French Muslims of Arab origin feel their faith is viewed negatively: Poll

French Muslims of Arab origin feel their faith is viewed negatively: Poll
Contrary to popular belief, around half of those surveyed believe that their sense of belonging to French society has not been impacted by their religion. (AFP/File)
Short Url
Updated 01 December 2020

French Muslims of Arab origin feel their faith is viewed negatively: Poll

French Muslims of Arab origin feel their faith is viewed negatively: Poll
  • Arab News en Francais/YouGov survey sheds light on opinions of French Arabs on their place in the secular republic
  • Members of the ethnic group are generally familiar with French history, from Louis XIV to the latest developments

LONDON: In the tense environment of the terrorist assassinations which have affected France in the last weeks, the question of the integration of French people of Arab origin — more specifically Muslims — and their conformity with “the values ​​of the republic” is back to the fore of political discourse.

By focusing on a minority of Muslim extremists, right-wing politicians and polemicists who monopolize television platforms continue to instill in people’s minds the idea that French Muslims as a whole are separate citizens and “enemies of the inside” summoned to prove their sense of belonging.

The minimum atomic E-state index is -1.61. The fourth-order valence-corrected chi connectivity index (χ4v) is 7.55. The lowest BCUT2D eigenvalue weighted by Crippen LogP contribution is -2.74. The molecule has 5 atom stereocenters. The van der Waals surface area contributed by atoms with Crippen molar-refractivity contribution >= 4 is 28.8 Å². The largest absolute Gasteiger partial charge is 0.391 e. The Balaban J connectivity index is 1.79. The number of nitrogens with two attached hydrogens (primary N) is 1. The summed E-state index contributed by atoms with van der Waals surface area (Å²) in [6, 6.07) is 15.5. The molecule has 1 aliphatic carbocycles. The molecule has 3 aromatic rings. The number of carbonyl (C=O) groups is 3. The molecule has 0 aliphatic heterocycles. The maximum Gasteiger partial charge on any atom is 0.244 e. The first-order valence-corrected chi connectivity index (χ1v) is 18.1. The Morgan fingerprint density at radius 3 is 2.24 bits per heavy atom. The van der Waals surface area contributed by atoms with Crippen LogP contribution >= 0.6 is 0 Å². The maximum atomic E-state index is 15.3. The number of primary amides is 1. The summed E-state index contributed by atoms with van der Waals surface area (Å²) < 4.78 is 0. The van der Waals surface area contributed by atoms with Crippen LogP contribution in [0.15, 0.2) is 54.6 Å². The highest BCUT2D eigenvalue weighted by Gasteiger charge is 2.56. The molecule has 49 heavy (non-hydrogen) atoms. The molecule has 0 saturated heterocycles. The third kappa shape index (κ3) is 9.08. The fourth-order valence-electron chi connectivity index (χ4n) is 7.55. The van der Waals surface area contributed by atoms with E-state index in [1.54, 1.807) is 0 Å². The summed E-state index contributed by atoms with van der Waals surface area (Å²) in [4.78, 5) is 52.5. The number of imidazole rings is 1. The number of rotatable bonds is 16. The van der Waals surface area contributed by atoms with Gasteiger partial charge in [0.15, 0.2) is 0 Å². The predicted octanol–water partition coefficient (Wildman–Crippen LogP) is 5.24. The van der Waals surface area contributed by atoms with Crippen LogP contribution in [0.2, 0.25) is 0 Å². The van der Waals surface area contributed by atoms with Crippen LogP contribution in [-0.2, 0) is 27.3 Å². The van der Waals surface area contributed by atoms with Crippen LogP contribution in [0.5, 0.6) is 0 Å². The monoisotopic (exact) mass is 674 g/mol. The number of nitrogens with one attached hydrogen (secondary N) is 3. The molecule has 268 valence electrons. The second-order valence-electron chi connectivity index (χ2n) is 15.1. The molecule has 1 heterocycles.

But as the new Arab News en Francais/YouGov study shows, French people of Arab origin are well integrated. Among the representative sample of 958 French Arabs surveyed, a significant proportion had a good level of education, 65 percent of them were employed, 10 percent were unemployed and 55 percent had completed higher education.

They are generally familiar with French history, from Louis XIV to the latest political developments.

Contrary to popular belief, around half of those surveyed believe that their sense of belonging to French society has not been impacted by their religion (48 percent) and their origin (45 percent). The other half of those polled are divided between those who think that Islamic or Maghrebi origin has fostered their sense of belonging and those who think that it has been an obstacle to their inclusion in French society.

Although integrated, the French of Arab origin suffer from a bad image that sticks to their skin. Almost two-thirds of those polled (64 percent) believe that Arabs in France are perceived negatively. This feeling is even stronger among those aged over 55 (73 percent). The term “Arabs” gradually came to the fore in the early 1970s to designate Maghreb immigrant workers and their families, and was gradually taken over by the far right and the National Front.

It was then assimilated to delinquency and violence in the suburbs, but also linked to degrading imagery inherited from the colonial empire, as shown for example by the use of terms such as “savage” or, in more recent times, “savagery.”